Sunday, January 13, 2013

Sermon -- 1st Sunday after the Epiphany (January 13, 2013)

LUKE 3:15-17,21-22

In the name + of Jesus.

     There is no doubt that people want to be accepted.  They want to belong.  Some people have contests about who has more Facebook friends.  And there is something disturbing when someone “unfriends” you, even if you haven’t seen that person since high school or never comment to each other.  When you are unfriended, you feel rejected.  You feel like an outcast.  Of course, some forms of rejection hurt even more.  A man who loses his job feels useless.  A man or woman who is divorced feels belittled and betrayed.  Sadly, this desire to be wanted compels some girls give themselves away to alleged boyfriends who would rather use them than love them.  It often seems that we would rather be used than be rejected.
     It is perhaps the “why” which torments us when we are rejected.  Why did she leave me?  Why did he unfriend me?  Why don’t they like me?  Of course, there are times when we know the “why.”  If you’ve burned the bridge or betrayed a secret, you know why he turned his back on you.  So you know why, not that it helps.  You are still banished, forsaken, and rejected.  Even if you cause the break-up, severed and strained relationships still hurt.
     You and I are so eager to feel like we belong that we cozy up to worldly attitudes and adopt worldly ways.  We act out on our greed, our jealousies, our selfishness, our resentment, and our discontent.  Then we tell our stories to our friends, expecting them to approve of our actions.  No matter how wrong we are, our friends usually come through and tell us that we are right.  Our friends don’t care what God says.  They just want us to be happy.  And we just want to be accepted.  As long as we have that, we feel good.  As long as someone is pleased with us, we are pleased with ourselves and our actions. 
     John the Baptist warned that the Christ was coming.  He does not give tacit approval to whatever we do.  He judges whether or not we have obeyed God and loved our neighbor.  That is how we get God’s approval.  John declared, “He who is mightier than I is coming….  His winnowing fork is in his hand, to clear his threshing floor and to gather the wheat into his barn, but the chaff he will burn with unquenchable fire.” (Luke 3:15-17)  Whether you sinned on purpose or in weakness, you are guilty.  God’s anger rightly burns against you.  You should be rejected as chaff.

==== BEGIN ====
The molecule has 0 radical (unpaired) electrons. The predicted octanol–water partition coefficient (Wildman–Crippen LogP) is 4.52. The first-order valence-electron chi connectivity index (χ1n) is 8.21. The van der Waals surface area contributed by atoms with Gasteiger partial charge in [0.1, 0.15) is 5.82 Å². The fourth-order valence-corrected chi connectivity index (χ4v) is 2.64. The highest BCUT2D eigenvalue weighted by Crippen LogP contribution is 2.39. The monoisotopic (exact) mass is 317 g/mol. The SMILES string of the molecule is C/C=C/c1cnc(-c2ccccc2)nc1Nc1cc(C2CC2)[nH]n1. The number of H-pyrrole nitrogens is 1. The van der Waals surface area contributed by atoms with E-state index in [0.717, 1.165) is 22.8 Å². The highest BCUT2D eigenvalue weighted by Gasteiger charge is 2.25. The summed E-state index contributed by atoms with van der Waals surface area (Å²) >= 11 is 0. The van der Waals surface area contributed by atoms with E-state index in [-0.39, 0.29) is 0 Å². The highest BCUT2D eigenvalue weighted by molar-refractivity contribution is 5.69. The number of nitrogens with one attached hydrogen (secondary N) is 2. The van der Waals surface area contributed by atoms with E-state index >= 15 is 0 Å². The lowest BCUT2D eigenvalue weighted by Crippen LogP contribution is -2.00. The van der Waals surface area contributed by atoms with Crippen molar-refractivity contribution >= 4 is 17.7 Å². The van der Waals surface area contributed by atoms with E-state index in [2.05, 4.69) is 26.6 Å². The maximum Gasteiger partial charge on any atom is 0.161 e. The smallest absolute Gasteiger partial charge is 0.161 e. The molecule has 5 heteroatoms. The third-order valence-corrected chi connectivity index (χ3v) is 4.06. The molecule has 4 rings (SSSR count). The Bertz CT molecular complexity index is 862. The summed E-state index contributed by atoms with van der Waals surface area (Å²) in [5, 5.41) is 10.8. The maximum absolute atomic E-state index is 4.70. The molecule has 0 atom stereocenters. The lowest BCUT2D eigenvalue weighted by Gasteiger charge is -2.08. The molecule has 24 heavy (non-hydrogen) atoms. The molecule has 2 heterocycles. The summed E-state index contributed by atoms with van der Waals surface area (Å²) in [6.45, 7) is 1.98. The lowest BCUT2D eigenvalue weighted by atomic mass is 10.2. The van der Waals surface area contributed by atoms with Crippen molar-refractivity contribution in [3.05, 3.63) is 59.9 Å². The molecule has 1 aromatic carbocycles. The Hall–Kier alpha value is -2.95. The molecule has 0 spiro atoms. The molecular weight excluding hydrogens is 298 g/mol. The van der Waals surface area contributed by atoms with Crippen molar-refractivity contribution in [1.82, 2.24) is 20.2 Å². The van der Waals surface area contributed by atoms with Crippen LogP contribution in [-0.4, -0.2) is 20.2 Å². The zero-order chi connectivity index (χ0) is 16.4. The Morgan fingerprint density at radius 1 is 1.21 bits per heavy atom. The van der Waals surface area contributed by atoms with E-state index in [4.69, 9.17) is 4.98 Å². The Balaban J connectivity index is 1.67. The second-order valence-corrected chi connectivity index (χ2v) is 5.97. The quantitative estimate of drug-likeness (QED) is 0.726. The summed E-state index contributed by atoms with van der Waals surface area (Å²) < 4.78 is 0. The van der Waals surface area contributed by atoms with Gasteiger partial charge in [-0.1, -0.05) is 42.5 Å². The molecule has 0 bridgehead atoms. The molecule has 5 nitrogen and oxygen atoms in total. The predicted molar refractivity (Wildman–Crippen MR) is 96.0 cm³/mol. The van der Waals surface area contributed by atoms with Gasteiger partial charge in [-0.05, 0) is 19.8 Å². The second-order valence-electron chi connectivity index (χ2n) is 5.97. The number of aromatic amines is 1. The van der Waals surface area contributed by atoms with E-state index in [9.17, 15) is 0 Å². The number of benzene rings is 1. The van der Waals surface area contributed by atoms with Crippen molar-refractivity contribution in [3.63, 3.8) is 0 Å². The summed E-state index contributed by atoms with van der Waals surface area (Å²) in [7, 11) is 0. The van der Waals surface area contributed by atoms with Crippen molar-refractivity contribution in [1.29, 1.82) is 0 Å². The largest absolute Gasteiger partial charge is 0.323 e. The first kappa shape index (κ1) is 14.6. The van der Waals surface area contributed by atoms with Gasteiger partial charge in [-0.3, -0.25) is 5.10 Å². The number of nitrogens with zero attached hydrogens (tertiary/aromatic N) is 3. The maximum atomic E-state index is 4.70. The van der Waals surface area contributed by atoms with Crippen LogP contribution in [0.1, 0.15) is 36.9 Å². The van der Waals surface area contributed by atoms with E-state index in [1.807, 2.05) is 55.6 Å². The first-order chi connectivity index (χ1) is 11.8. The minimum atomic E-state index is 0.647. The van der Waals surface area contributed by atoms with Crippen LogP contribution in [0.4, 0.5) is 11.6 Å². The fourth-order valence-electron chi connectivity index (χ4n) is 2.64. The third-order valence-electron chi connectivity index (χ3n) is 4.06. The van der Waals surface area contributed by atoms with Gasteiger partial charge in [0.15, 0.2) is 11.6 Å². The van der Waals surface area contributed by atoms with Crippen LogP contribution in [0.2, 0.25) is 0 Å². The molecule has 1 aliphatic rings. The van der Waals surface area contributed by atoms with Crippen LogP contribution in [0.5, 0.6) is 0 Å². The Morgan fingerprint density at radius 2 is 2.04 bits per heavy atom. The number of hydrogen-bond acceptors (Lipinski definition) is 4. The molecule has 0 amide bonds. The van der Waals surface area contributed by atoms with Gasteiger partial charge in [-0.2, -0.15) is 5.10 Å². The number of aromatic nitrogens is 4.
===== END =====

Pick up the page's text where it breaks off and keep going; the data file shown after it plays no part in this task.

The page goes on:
And yet, God does not unfriend you.  The Christ who comes does not come first with judgment, but with mercy.  He comes to reconcile you to his Father.  He comes to make you acceptable and to find a place for you in his kingdom. 
     When John the Baptist preached, he summoned the people to be baptized in repentance for their sins.  Jesus also came to the Jordan to be baptized.  Jesus, however, did not come in repentance, for he had no sins for which he needed to repent.  Jesus did not come for his sins, but for sinners.  He came for you.  In his baptism, Jesus united himself to you and to all sinners.  In those baptismal waters, he soaked up all of your sin and guilt, taking it upon himself.  In doing this, he also would take upon himself your judgment, your punishment, and your death.  Jesus, therefore, was banished by his Father.  He was rejected and forsaken upon the cross; for he was carrying the sins of the world.  He was punished and condemned in your place, so that you will not be punished or condemned.